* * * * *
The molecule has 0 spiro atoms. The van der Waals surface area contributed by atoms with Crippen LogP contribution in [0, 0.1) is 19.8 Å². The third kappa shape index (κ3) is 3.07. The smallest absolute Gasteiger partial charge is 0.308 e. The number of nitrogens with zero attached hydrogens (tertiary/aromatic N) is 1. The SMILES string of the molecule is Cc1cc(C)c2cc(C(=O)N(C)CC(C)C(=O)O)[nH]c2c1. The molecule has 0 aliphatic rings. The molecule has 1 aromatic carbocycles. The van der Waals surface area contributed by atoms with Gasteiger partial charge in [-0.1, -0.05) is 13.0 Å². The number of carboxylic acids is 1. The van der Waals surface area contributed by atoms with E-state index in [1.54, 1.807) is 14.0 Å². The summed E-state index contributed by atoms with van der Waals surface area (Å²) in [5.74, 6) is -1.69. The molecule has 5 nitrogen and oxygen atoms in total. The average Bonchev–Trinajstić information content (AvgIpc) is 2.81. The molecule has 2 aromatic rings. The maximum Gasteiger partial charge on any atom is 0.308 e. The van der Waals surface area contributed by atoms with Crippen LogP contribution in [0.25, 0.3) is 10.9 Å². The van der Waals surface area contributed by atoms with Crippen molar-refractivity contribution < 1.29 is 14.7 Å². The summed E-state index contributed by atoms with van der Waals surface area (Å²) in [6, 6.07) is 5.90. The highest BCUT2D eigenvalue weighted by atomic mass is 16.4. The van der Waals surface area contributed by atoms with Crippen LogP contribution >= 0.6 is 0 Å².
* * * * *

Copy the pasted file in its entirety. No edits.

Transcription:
The molecule has 0 spiro atoms. The van der Waals surface area contributed by atoms with Crippen LogP contribution in [0, 0.1) is 19.8 Å². The third kappa shape index (κ3) is 3.07. The smallest absolute Gasteiger partial charge is 0.308 e. The number of nitrogens with zero attached hydrogens (tertiary/aromatic N) is 1. The SMILES string of the molecule is Cc1cc(C)c2cc(C(=O)N(C)CC(C)C(=O)O)[nH]c2c1. The molecule has 0 aliphatic rings. The molecule has 1 aromatic carbocycles. The van der Waals surface area contributed by atoms with Gasteiger partial charge in [-0.1, -0.05) is 13.0 Å². The number of carboxylic acids is 1. The van der Waals surface area contributed by atoms with E-state index in [1.54, 1.807) is 14.0 Å². The summed E-state index contributed by atoms with van der Waals surface area (Å²) in [5.74, 6) is -1.69. The molecule has 5 nitrogen and oxygen atoms in total. The average Bonchev–Trinajstić information content (AvgIpc) is 2.81. The molecule has 2 aromatic rings. The maximum Gasteiger partial charge on any atom is 0.308 e. The van der Waals surface area contributed by atoms with Crippen LogP contribution in [0.25, 0.3) is 10.9 Å². The van der Waals surface area contributed by atoms with Crippen molar-refractivity contribution < 1.29 is 14.7 Å². The summed E-state index contributed by atoms with van der Waals surface area (Å²) in [6, 6.07) is 5.90. The highest BCUT2D eigenvalue weighted by atomic mass is 16.4. The van der Waals surface area contributed by atoms with Crippen LogP contribution >= 0.6 is 0 Å².